Group concerned over sea level data used in development take issue to state House
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WILMINGTON – Some coastal North Carolinians plan to be in the Capital City on Tuesday to try to turn the tide in the General Assembly.
The group is upset about a bill that has already passed through the Senate that would force state agencies to use historical sea-level rise data rather than accelerated predictions when making development decisions.
People who support the bill say it's in the area's best economic interest but critics argue it prevents safe development by ignoring sound science.
“If the real estate developers are able to go forth and push such things, we're going to see a number of really quick projects come out that seek to make a lot of profit by selling off homes, but that are ultimately structurally unsound because we did not adjust our coastline, because we overextended beyond where the tide was set to come up,” said Ryan Thomson, 350.org organizer.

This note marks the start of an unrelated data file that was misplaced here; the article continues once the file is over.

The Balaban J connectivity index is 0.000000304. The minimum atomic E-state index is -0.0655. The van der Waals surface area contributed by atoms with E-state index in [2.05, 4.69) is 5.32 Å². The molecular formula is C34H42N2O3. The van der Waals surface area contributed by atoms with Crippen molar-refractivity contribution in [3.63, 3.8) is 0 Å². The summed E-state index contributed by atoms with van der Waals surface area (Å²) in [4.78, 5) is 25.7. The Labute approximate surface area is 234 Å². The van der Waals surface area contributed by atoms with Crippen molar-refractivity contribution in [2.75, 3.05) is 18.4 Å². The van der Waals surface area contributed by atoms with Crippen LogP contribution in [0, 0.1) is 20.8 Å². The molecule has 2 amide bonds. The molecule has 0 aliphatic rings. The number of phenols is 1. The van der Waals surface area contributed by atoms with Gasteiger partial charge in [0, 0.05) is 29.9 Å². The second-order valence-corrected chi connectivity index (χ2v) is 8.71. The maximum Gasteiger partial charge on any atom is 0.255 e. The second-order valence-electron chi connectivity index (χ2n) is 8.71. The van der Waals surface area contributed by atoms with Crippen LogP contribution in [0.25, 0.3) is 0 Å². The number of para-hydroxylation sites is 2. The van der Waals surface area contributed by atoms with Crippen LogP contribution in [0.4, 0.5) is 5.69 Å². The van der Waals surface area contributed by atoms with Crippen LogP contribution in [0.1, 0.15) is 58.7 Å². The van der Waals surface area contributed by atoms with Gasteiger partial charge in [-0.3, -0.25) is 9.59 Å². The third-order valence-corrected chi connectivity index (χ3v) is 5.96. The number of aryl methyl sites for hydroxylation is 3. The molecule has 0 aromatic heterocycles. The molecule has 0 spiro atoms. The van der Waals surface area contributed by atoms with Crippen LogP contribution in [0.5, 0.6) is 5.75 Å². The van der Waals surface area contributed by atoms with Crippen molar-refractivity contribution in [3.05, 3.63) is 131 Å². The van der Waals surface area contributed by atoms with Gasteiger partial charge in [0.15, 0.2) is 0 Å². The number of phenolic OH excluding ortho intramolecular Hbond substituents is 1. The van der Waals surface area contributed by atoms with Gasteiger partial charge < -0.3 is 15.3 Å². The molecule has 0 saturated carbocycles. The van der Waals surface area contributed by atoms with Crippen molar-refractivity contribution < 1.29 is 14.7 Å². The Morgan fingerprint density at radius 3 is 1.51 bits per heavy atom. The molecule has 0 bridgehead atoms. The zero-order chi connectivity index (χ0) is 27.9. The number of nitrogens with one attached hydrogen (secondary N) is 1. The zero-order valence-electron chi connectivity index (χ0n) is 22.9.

Bill opponents plan to present a petition to the General Assembly with more than 3,000 signatures to the sponsor and House Speaker Thom Tillis.
The bill has not yet passed in the House. It's now in a conference committee.